Hearing Health Blog

Woman enjoying better mental health after getting hearing aids.

Hearing aids could benefit around 28 million people. Needless to say, when we discuss data like that, we usually mean that those 28 million individuals would hear their surroundings a little bit better if they had some help (in the form of a specialized device). But your hearing aids can also help you enjoy some other health advantages.

As it turns out, something as simple as using your hearing aids could be good for your physical and mental health. These little gadgets can help stop (or delay) everything from depression to fall-induced-injury. In more ways than one, your hearing aids can help you stay on your feet.

Hearing Aids And Mental Health Benefits

Modern medical studies have solidly demonstrated a connection between hearing loss and cognitive decline. Mental illnesses like dementia, cognitive decline, anxiety, and depression, in line with current thinking, can be induced by hearing loss due to a combination of mental, physical and social factors.

So it’s not surprising that recent analyses has shown that hearing aids could have substantial mental health benefits.

Reducing Your Chances of Dementia

According to one study, wearing your hearing aids can help decrease your risk of developing dementia by up to 18%. And all you have to do to make the most of this awesome advantage is remember to wear your hearing every day.

In other research, the arrival of dementia was delayed by as much as two years by wearing hearing aids. This is really encouraging and with more research conducted to replicate and clarify these numbers, we can come a long way in the fight against cognitive decline and illness.

Depression And Anxiety Can be Decreased

Lots of individuals suffer from anxiety and depression even if hearing loss is not a problem for them. But individuals who have hearing loss have been shown to have a higher risk of anxiety and depression over time.

When you have hearing aids, you are likely to stay more mentally focused and engaged socially. Hearing aids can be especially helpful if those factors are contributing to depression and anxiety.

You Won’t Feel as Lonely

While dementia might sound much more severe, loneliness can be a big issue for those who suffer from neglected hearing loss, social solitude often being the cause and adding fuel to the fire. That social separation can cause significant changes to your disposition. So being able to continue to be social and involved thanks to your hearing aid can be a big benefit.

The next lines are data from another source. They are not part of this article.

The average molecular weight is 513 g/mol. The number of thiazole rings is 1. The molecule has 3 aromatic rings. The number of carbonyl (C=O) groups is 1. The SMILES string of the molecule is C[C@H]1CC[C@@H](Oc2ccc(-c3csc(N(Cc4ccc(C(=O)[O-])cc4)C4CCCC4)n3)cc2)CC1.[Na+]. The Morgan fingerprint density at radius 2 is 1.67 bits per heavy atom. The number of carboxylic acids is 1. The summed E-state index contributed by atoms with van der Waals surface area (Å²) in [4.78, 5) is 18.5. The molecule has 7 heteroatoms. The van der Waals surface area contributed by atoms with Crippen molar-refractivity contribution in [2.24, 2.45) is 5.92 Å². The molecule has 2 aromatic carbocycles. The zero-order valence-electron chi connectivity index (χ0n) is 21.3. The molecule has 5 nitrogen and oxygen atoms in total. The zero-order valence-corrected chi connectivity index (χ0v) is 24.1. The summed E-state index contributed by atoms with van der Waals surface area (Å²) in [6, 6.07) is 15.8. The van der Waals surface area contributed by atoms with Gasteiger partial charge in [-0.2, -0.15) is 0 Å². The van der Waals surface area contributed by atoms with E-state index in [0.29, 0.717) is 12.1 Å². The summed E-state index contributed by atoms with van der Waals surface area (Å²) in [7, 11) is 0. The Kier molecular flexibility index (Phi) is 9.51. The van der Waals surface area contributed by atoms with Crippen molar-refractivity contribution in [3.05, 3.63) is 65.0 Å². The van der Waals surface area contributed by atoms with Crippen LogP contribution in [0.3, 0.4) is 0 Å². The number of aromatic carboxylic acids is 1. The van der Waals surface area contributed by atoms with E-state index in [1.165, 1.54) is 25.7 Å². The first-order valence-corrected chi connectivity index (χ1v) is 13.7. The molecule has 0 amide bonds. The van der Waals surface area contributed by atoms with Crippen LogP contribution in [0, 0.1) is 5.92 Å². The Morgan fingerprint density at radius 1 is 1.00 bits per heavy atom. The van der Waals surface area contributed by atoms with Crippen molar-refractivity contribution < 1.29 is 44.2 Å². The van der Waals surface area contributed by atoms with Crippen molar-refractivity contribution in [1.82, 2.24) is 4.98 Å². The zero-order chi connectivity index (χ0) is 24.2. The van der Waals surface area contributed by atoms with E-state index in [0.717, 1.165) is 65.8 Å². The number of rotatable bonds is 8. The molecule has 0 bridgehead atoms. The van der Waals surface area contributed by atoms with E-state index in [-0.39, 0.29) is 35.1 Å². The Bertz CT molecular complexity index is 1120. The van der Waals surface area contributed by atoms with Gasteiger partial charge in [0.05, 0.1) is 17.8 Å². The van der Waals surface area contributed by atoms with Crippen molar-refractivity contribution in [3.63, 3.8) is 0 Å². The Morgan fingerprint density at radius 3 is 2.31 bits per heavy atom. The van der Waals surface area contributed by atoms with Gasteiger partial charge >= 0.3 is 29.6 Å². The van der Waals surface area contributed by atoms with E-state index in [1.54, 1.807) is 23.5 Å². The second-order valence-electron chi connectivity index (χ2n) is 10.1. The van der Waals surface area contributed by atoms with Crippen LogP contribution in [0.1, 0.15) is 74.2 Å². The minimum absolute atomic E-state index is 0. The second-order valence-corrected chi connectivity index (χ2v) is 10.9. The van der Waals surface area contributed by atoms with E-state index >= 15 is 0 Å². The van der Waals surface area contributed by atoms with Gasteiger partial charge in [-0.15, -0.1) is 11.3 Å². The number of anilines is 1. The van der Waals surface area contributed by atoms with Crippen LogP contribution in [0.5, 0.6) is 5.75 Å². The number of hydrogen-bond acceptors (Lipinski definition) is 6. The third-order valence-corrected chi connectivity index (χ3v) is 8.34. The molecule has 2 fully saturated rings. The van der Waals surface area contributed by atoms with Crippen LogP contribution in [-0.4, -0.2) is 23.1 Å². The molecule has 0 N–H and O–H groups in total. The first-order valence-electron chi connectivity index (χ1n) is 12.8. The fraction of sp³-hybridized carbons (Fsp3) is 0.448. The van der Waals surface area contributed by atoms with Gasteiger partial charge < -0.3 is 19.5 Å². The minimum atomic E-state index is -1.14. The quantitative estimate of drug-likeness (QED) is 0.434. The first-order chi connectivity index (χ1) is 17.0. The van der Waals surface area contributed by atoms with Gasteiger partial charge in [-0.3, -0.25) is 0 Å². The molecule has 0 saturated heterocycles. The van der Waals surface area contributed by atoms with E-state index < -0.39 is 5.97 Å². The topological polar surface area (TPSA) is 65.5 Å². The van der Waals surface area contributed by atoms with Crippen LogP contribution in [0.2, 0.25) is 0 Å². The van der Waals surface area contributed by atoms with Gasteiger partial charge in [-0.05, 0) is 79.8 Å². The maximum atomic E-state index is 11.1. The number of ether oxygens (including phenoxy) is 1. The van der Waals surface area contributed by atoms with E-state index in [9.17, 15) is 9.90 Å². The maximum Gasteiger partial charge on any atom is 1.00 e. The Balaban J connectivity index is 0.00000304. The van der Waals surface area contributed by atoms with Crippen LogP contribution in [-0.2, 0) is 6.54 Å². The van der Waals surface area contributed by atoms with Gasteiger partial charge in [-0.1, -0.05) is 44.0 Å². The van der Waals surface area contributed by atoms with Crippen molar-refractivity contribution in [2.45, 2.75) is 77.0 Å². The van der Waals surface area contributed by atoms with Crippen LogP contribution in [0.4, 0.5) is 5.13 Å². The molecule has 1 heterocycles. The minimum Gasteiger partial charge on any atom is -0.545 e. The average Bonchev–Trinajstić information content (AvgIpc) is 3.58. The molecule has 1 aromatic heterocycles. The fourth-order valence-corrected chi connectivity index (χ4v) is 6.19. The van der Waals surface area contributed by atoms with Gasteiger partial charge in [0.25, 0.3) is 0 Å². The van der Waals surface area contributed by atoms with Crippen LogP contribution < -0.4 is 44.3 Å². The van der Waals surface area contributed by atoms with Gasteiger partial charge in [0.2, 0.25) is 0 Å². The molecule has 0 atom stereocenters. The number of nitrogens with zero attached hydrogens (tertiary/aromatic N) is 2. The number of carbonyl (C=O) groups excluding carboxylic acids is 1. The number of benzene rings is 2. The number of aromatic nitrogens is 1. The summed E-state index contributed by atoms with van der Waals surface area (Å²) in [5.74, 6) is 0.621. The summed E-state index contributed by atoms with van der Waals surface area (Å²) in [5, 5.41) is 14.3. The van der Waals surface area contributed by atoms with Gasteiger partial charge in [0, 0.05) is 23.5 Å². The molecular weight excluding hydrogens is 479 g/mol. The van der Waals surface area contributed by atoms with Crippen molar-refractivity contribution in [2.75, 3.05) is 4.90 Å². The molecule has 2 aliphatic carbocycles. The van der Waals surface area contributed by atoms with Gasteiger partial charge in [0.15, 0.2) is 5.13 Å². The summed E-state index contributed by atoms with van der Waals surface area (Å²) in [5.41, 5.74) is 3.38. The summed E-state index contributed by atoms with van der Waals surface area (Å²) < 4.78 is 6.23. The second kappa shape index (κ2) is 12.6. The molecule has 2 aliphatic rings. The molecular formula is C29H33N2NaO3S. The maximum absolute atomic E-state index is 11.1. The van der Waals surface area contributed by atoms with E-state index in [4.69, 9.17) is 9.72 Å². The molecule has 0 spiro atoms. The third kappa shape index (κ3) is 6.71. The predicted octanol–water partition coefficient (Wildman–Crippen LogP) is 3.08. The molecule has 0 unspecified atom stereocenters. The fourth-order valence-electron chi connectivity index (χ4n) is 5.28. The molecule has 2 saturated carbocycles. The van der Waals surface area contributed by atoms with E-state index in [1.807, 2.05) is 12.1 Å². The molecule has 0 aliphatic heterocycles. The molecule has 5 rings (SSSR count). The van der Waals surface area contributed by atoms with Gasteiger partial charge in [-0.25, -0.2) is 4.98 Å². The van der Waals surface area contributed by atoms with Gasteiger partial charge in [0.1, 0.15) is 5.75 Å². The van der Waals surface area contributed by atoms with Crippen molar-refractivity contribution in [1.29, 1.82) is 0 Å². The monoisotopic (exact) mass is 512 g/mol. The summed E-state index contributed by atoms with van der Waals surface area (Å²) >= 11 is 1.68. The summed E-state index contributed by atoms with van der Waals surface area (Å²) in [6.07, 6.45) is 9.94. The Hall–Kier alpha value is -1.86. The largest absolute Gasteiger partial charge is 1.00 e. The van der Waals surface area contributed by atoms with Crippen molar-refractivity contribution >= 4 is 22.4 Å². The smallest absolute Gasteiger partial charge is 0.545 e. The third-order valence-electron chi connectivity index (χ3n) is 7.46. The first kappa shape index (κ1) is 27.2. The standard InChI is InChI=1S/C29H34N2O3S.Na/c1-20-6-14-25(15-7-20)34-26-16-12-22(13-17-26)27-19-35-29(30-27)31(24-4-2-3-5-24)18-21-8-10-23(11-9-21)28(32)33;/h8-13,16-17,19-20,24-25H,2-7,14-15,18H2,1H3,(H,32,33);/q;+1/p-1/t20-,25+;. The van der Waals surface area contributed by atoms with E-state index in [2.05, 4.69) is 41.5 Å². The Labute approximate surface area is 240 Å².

To be sure, this is connected to your hearing aids’ ability to lower the risks of depression, for instance. All of these health concerns, to some extent, are in some manner connected.

Hearing Aids And Physical Advantages

There is some data which suggests that as hearing loss symptoms become more apparent, your risk of stroke goes up. But this research is in preliminary phases. It’s a little easier to recognize the more pronounced physical benefit of hearing aids: you won’t fall as often.

This takes place for two reasons:

  • Situational awareness: With hearing aids, your situational awareness will be enhanced allowing you to steer clear of obstacles and avoid falling down.
  • Fall detection: Frequently, it’s getting back up after a fall that is the real danger, not the fall itself. Fall detection is a built-in feature of many newer hearing aid models. With certain settings enabled, when you take a tumble, a call will immediately be made to one of your pre-programmed emergency contacts so they know to check on you.

Falling can have pretty substantial health impacts, especially as you get older. So your general health can be safeguarded by reducing damage from falls or preventing them entirely.

Be Certain to Wear Your Hearing Aids

These advantages, it’s worth mentioning, pertain to people who suffer from hearing impairment. Hearing aids won’t, for instance, help somebody with healthy hearing avoid falling.

But wearing your hearing aids, if you do have hearing loss, is the best thing you can do for general health.

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The site information is for educational and informational purposes only and does not constitute medical advice. To receive personalized advice or treatment, schedule an appointment.
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